It's hip to live modern in Chicago, judging from the designs of many new condominium towers proposed or under construction in the city. It wasn't always this way. Chicago earned its reputation as the birthplace of modern architecture more for large-scale commercial projects than for the occasional residential standout such as Ludwig Mies van der Rohe's 860-880 Lake Shore Drive and Bertrand Goldberg's Marina City. Most postwar apartment buildings in Chicago are banal and uninspired exercises in modernism, with little to distinguish them from the city's notorious public housing projects. Such was the state of affairs until the current residential building boom started to transform the skyline. When the office market tanked in the early 1990s and it became obvious that a business-only downtown would never become a 24/7 activity zone, the city's planning department encouraged residential building in the Loop and the area immediately to the north. The earliest residential high-rises completed under this strategy were hefty and undistinguished. Generally constructed with exposed concrete frames, these new features on the skyline caused considerable consternation within the local design community.

That frustration eventually echoed through city hall. In February 2002, Mayor Richard M. Daley proclaimed (via a banner headline in the daily Sun-Times), “No More Ugly Buildings.” Fortunately, developers took the hint, and some architecture firms raised their aspirations to meet the new design-based demand.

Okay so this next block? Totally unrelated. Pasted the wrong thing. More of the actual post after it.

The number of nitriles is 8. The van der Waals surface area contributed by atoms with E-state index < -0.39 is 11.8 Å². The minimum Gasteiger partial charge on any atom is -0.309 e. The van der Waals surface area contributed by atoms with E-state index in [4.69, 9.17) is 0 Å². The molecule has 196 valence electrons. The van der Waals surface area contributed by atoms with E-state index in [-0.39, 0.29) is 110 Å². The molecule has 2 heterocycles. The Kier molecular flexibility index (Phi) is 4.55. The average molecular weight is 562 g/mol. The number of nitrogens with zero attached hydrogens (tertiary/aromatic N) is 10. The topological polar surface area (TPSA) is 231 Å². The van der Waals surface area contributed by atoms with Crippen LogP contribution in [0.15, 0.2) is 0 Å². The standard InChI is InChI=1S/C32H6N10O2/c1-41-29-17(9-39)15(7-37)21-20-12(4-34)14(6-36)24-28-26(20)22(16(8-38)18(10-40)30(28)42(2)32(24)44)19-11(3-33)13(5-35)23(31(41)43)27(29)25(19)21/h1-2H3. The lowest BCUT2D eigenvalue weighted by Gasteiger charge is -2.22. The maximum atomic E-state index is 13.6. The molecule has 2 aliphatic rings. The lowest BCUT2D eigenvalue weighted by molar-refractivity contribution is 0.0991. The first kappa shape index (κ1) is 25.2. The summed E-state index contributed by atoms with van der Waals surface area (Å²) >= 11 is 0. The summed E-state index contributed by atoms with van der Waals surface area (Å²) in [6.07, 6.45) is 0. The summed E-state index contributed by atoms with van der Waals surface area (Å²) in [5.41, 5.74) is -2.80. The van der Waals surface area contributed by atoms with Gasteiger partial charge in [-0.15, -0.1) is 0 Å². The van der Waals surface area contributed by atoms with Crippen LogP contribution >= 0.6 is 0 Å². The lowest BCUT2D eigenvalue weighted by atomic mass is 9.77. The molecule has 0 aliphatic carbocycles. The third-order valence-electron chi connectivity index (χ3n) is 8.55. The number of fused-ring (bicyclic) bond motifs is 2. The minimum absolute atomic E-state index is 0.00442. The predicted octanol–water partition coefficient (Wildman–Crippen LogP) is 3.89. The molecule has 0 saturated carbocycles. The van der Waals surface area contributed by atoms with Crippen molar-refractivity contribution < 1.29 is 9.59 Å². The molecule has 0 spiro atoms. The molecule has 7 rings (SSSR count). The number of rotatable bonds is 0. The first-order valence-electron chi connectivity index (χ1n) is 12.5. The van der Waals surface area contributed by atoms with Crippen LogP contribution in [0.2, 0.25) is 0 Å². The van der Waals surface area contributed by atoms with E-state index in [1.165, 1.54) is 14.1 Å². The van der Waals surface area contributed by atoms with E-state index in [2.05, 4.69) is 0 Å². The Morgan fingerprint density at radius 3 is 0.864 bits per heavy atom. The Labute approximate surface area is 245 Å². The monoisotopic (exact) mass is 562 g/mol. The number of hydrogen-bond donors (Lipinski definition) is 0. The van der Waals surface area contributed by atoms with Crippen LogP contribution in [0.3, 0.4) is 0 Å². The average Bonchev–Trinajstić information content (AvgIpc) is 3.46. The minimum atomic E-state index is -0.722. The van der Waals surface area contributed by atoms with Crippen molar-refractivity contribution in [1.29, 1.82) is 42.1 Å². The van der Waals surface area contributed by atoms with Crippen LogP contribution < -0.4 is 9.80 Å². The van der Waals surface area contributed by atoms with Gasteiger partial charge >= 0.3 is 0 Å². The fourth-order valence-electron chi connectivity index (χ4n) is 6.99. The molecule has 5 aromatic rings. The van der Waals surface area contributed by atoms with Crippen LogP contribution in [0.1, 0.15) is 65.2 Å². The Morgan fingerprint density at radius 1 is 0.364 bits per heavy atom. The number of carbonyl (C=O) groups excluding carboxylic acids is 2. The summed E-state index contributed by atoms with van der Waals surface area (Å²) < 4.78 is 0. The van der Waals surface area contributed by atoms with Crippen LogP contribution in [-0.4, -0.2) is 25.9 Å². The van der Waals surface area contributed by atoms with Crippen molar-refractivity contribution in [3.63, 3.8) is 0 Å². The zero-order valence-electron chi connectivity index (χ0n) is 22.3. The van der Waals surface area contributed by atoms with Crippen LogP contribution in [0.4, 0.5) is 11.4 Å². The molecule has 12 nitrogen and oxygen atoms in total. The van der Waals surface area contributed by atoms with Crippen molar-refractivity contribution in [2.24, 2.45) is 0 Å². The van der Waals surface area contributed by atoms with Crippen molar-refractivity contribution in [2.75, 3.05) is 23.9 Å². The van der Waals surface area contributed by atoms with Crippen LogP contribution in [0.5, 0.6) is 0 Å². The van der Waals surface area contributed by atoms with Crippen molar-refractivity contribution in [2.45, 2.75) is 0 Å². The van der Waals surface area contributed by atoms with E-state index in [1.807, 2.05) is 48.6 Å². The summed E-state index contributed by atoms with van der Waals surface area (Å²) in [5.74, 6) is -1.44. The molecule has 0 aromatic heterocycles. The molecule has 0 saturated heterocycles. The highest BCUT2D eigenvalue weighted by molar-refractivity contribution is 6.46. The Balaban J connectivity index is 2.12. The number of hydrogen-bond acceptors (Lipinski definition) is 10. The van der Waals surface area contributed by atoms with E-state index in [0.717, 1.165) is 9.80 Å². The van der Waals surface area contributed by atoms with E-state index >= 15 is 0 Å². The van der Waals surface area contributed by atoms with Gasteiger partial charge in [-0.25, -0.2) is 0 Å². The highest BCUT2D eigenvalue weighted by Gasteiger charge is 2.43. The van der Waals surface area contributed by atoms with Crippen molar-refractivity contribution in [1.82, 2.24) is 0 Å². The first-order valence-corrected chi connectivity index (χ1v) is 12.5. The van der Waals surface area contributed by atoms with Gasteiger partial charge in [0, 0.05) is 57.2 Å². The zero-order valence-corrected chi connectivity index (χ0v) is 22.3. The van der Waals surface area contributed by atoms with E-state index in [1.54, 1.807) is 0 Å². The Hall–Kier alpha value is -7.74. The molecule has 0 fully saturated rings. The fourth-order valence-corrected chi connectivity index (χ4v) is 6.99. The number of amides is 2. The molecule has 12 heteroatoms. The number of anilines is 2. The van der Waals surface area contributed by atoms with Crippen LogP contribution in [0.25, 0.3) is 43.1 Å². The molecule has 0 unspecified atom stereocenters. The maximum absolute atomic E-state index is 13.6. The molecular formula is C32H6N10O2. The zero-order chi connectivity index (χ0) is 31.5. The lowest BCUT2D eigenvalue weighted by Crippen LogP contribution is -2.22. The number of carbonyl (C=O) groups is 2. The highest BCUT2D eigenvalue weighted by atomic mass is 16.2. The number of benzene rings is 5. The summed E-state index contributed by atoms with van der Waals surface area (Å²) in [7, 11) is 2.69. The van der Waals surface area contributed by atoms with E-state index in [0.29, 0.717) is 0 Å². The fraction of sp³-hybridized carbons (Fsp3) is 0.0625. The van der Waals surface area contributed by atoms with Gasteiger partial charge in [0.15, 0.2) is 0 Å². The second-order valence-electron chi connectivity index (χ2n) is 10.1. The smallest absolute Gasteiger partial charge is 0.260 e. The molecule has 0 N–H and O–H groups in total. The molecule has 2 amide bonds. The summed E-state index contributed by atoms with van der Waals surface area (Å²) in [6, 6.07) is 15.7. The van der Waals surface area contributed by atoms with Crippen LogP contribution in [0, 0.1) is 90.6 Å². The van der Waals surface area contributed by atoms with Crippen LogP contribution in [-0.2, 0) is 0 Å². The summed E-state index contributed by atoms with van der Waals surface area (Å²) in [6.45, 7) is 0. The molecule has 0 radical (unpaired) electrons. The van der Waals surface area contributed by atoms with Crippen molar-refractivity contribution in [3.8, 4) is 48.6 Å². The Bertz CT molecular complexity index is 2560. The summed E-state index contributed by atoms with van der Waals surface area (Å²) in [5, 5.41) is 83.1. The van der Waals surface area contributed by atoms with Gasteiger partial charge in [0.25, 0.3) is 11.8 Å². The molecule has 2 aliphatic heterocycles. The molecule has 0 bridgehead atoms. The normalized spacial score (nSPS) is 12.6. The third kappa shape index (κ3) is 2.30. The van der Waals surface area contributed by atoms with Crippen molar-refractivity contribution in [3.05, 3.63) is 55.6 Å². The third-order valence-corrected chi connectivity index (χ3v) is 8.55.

Another fortuitous development has been the city's rigorous new energy code and the availability of a new green building technology: innovative thermal glazing that makes glass-sheathed high-rises more energy efficient than their concrete-clad predecessors.

Not every new residential building in Chicago meets the high standards demonstrated by this portfolio, and the uncertain housing market may affect the trend toward design quality. Crain's Chicago Business reports that local investor-buyers are exhibiting the same skittishness as in other big-city markets. While the average price of a Chicago condo rose by 7 percent in the second quarter of 2006, overall sales were down 21 percent as compared with second quarter 2005. If reports continue to predict the end of the housing boom, at least the Chicago market is experiencing an upswing, aesthetically speaking.